The Ironbridge Gorge Museum Trust and Royal National Institute of Blind People RNIB are working together on a new project funded by Arts Council England. The project aims to make art more accessible for blind and partially sighted visitors, as part of a legacy project from the London 2012 Games and starts with a special Audio Description Day on 15 September at the Ironbridge Gorge Museum's CORE digital generative exhibition.


CORE is a giant installation at Enginuity, one of the ten Ironbridge Gorge Museums in Shropshire by Kurt Hentschläger. It is a digital generative exhibition that features humanoid bodies floating in a weightless environment, projected onto five giant screens running along a 33m former industrial Engine Shop. The exhibition, that is a part of the London 2012 Festival, also features music and as each body moves, a unique musical note can be heard, meaning that the more animated the bodies become, the louder the 'music’ becomes.

Zoe Partington-Sollinger, Arts Development Officer for RNIB, explains. "We will be using Audio Describers to explain to blind and partially sighted visitors what is happening on the screens and then leave them to enjoy the exhibition on their own. On a recent visit with a blind colleague he said it was the most powerful piece of art he had ever seen. We are piloting audio description on 15th September to learn how we can adapt established techniques of audio description to digital art in order to roll out the ideas to other museums and arts venues.”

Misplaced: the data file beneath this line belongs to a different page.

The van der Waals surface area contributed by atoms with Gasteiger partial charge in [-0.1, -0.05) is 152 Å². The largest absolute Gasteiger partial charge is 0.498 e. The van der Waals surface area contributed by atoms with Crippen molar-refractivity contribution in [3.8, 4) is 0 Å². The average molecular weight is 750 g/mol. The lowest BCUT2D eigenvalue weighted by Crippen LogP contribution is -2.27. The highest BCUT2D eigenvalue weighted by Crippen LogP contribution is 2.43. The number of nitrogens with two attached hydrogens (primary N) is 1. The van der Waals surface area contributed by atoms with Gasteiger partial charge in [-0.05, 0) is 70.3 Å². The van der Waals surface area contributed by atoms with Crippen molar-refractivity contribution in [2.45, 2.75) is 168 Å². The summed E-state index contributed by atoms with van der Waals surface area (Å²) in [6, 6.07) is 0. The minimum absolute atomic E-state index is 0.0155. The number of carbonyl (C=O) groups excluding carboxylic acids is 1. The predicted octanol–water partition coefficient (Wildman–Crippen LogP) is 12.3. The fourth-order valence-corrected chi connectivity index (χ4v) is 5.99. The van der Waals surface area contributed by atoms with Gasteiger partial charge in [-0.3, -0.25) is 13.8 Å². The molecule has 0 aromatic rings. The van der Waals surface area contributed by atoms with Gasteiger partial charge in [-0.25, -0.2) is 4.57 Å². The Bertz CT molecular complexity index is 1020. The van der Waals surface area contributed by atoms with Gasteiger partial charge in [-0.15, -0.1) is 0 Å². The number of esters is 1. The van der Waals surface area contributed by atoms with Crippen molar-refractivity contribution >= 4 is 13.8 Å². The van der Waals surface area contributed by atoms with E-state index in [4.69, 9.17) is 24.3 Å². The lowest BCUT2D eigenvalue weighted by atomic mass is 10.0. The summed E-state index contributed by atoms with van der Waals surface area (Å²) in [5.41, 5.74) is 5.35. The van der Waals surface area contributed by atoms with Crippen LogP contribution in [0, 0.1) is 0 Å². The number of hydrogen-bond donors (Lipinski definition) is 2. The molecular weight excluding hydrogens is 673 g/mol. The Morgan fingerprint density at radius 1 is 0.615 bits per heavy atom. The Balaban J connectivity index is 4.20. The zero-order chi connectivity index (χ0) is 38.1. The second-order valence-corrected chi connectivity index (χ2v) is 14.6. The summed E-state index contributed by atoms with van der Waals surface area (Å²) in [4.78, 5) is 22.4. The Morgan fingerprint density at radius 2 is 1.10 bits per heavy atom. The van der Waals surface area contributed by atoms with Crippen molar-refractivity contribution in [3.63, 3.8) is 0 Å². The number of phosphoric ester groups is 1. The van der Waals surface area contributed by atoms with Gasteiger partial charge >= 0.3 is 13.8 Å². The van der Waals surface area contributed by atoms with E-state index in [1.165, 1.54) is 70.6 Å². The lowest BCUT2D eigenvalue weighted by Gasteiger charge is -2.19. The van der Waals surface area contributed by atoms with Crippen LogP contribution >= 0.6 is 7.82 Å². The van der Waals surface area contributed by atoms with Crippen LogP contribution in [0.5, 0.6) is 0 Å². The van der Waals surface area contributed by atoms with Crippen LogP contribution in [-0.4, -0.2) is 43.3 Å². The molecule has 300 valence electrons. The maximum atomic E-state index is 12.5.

The project is part of a larger plan to train up dozens of volunteer Audio Describer across the West Midlands, who can then use their skills to describe any arts event to blind and partially sighted visitors. The training will take place later in the year using the Ironbridge Gorge Museums 10 museums as a training base.

Anyone interested in attending the Audio Description Day on Saturday 15th September 2012 at Enginuity in Ironbridge or becoming an Audio Describer should contact Zoe Partington-Sollinger by email or call 01952 433424.

At last an easy way to complain about inaccessible websites - start reporting now!